This article provides a high-level overview of Databricks architecture, including its enterprise architecture, in combination with AWS and Google Cloud.
Databricks is structured to enable secure cross-functional team collaboration while keeping a significant amount of backend services managed by Databricks so you can stay focused on your data science, data analytics, and data engineering tasks.
The following diagram describes the overall architecture of Databricks on AWS and Google Cloud
Databricks operates out of a control plane and a data plane.
Control plane and data plane
The control plane includes the backend services that Databricks manages in its own AWS account. Notebook commands and many other workspace configurations are stored in the control plane and encrypted at rest.
The data plane is where your data is processed.
For most Databricks computation, the compute resources are in your AWS account in what is called the Classic data plane. This is the type of data plane Databricks uses for notebooks, jobs, and for pro and classic Databricks SQL warehouses.
If you enable Serverless compute for Databricks SQL, the compute resources for Databricks SQL are in a shared Serverless data plane. The compute resources for notebooks, jobs, and pro and classic Databricks SQL warehouses still live in the Classic data plane in the customer account.
Your data lake is stored at rest in your own AWS account and Job results reside in storage in your account.
For Google Cloud:
Your Google Cloud account manages the data plane, and is where your data resides. This is also where data is processed.
Your data is stored at rest in your Google Cloud account in the data plane and in your own data sources, not the control plane, so you maintain control and ownership of your data. Job results reside in storage in your account.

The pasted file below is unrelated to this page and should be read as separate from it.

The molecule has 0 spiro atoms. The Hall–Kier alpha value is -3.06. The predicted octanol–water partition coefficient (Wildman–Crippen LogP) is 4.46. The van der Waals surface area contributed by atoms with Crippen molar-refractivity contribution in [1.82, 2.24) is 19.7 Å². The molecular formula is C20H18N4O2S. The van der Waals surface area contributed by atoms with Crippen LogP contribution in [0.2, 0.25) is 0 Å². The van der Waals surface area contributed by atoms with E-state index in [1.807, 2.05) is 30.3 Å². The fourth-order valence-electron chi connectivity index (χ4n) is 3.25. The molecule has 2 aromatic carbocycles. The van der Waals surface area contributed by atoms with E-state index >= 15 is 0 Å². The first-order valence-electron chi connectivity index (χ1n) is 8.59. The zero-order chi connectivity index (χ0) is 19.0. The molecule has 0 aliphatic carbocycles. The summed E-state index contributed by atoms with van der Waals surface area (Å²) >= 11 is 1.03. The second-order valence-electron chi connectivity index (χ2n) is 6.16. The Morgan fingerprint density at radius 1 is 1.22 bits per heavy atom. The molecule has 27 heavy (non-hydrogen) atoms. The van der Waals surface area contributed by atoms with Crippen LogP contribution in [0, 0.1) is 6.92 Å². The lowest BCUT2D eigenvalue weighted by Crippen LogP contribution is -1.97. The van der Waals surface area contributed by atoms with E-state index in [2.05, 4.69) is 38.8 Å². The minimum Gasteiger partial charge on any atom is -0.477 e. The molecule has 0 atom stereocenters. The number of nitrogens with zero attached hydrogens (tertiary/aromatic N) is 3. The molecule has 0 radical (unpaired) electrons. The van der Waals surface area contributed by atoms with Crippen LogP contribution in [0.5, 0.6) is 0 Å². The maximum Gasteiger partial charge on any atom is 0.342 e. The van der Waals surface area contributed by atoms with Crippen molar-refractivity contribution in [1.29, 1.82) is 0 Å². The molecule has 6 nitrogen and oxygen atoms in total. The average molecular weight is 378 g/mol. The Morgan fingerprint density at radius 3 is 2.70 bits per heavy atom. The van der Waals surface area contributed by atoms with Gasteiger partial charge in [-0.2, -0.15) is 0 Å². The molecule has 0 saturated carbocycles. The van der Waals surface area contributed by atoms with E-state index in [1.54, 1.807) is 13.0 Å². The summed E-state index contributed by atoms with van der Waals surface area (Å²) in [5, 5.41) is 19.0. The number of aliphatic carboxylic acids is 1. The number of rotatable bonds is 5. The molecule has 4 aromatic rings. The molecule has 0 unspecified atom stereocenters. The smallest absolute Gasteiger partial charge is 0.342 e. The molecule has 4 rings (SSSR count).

Interactive notebook results are stored in a combination of the control plane (partial results for presentation in the UI) and your AWS storage. If you want interactive notebook results stored only in your cloud account storage, you can ask your Databricks representative to enable interactive notebook results in the customer account for your workspace.
E2 architecture for AWS
In September 2020, Databricks released the E2 version of the platform, which provides:
- Multi-workspace accounts: Create multiple workspaces per account using the Account API 2.0.
- Customer-managed VPCs: Create Databricks workspaces in your own VPC rather than using the default architecture in which clusters are created in a single AWS VPC that Databricks creates and configures in your AWS account.
- Secure cluster connectivity: Also known as “No Public IPs,” secure cluster connectivity lets you launch clusters in which all nodes have only private IP addresses, providing enhanced security.
- Customer-managed keys for managed services: Provide KMS keys to encrypt notebook and secret data in the Databricks-managed control plane.
Along with features like token management, IP access lists, cluster policies, and IAM credential passthrough, the E2 architecture makes the Databricks platform on AWS more secure, more scalable, and simpler to manage.